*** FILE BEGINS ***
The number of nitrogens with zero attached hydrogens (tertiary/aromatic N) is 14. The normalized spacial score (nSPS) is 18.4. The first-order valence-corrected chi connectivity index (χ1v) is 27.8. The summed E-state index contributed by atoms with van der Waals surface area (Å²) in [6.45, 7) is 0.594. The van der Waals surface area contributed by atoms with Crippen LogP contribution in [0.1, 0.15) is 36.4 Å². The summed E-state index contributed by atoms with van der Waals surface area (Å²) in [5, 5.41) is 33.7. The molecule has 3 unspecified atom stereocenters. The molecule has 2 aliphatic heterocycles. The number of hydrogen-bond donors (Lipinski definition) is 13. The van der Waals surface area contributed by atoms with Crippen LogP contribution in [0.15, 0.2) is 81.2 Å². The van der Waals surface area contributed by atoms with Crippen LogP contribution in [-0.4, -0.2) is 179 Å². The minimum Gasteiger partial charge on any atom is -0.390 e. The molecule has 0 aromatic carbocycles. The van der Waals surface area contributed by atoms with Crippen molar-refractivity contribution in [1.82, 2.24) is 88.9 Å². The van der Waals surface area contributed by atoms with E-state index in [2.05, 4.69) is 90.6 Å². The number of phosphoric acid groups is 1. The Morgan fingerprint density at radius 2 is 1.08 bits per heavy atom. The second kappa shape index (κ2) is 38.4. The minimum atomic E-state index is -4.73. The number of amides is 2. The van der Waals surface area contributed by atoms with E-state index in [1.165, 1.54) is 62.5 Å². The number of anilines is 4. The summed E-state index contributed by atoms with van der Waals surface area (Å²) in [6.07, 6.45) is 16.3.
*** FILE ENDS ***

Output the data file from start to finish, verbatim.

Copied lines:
The number of nitrogens with zero attached hydrogens (tertiary/aromatic N) is 14. The normalized spacial score (nSPS) is 18.4. The first-order valence-corrected chi connectivity index (χ1v) is 27.8. The summed E-state index contributed by atoms with van der Waals surface area (Å²) in [6.45, 7) is 0.594. The van der Waals surface area contributed by atoms with Crippen LogP contribution in [0.1, 0.15) is 36.4 Å². The summed E-state index contributed by atoms with van der Waals surface area (Å²) in [5, 5.41) is 33.7. The molecule has 3 unspecified atom stereocenters. The molecule has 2 aliphatic heterocycles. The number of hydrogen-bond donors (Lipinski definition) is 13. The van der Waals surface area contributed by atoms with Crippen LogP contribution in [0.15, 0.2) is 81.2 Å². The van der Waals surface area contributed by atoms with Crippen LogP contribution in [-0.4, -0.2) is 179 Å². The minimum Gasteiger partial charge on any atom is -0.390 e. The molecule has 0 aromatic carbocycles. The van der Waals surface area contributed by atoms with Crippen molar-refractivity contribution in [1.82, 2.24) is 88.9 Å². The van der Waals surface area contributed by atoms with E-state index in [2.05, 4.69) is 90.6 Å². The number of phosphoric acid groups is 1. The Morgan fingerprint density at radius 2 is 1.08 bits per heavy atom. The second kappa shape index (κ2) is 38.4. The minimum atomic E-state index is -4.73. The number of amides is 2. The van der Waals surface area contributed by atoms with E-state index in [1.165, 1.54) is 62.5 Å². The number of anilines is 4. The summed E-state index contributed by atoms with van der Waals surface area (Å²) in [6.07, 6.45) is 16.3.